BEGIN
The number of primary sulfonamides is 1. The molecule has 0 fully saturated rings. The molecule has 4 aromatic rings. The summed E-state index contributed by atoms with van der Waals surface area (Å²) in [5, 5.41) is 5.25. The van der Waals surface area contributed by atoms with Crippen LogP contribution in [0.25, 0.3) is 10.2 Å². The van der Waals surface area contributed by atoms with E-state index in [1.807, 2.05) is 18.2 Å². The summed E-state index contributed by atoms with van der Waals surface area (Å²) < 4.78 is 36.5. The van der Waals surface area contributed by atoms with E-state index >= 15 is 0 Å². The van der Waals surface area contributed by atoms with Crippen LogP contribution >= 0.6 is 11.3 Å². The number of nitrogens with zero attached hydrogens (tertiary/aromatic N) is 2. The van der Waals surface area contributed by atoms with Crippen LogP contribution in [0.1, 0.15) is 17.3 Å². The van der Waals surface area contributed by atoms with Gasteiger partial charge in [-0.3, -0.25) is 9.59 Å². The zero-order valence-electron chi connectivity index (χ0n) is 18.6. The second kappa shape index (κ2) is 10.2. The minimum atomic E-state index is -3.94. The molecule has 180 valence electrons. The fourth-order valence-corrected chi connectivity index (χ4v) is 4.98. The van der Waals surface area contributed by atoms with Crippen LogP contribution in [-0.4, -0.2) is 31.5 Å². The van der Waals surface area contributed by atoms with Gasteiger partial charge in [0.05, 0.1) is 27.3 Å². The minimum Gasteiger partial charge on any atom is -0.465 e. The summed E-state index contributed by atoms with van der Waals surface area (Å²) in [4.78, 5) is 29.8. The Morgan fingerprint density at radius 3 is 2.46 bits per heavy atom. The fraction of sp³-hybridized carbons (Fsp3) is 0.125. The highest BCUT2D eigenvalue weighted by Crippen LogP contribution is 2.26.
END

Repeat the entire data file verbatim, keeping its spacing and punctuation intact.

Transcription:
The number of primary sulfonamides is 1. The molecule has 0 fully saturated rings. The molecule has 4 aromatic rings. The summed E-state index contributed by atoms with van der Waals surface area (Å²) in [5, 5.41) is 5.25. The van der Waals surface area contributed by atoms with Crippen LogP contribution in [0.25, 0.3) is 10.2 Å². The van der Waals surface area contributed by atoms with E-state index in [1.807, 2.05) is 18.2 Å². The summed E-state index contributed by atoms with van der Waals surface area (Å²) < 4.78 is 36.5. The van der Waals surface area contributed by atoms with E-state index >= 15 is 0 Å². The van der Waals surface area contributed by atoms with Crippen LogP contribution >= 0.6 is 11.3 Å². The number of nitrogens with zero attached hydrogens (tertiary/aromatic N) is 2. The van der Waals surface area contributed by atoms with Crippen LogP contribution in [0.1, 0.15) is 17.3 Å². The van der Waals surface area contributed by atoms with Gasteiger partial charge in [-0.3, -0.25) is 9.59 Å². The zero-order valence-electron chi connectivity index (χ0n) is 18.6. The second kappa shape index (κ2) is 10.2. The minimum atomic E-state index is -3.94. The molecule has 180 valence electrons. The fourth-order valence-corrected chi connectivity index (χ4v) is 4.98. The van der Waals surface area contributed by atoms with Crippen LogP contribution in [-0.4, -0.2) is 31.5 Å². The van der Waals surface area contributed by atoms with Gasteiger partial charge in [0.05, 0.1) is 27.3 Å². The minimum Gasteiger partial charge on any atom is -0.465 e. The summed E-state index contributed by atoms with van der Waals surface area (Å²) in [4.78, 5) is 29.8. The Morgan fingerprint density at radius 3 is 2.46 bits per heavy atom. The fraction of sp³-hybridized carbons (Fsp3) is 0.125. The highest BCUT2D eigenvalue weighted by Crippen LogP contribution is 2.26.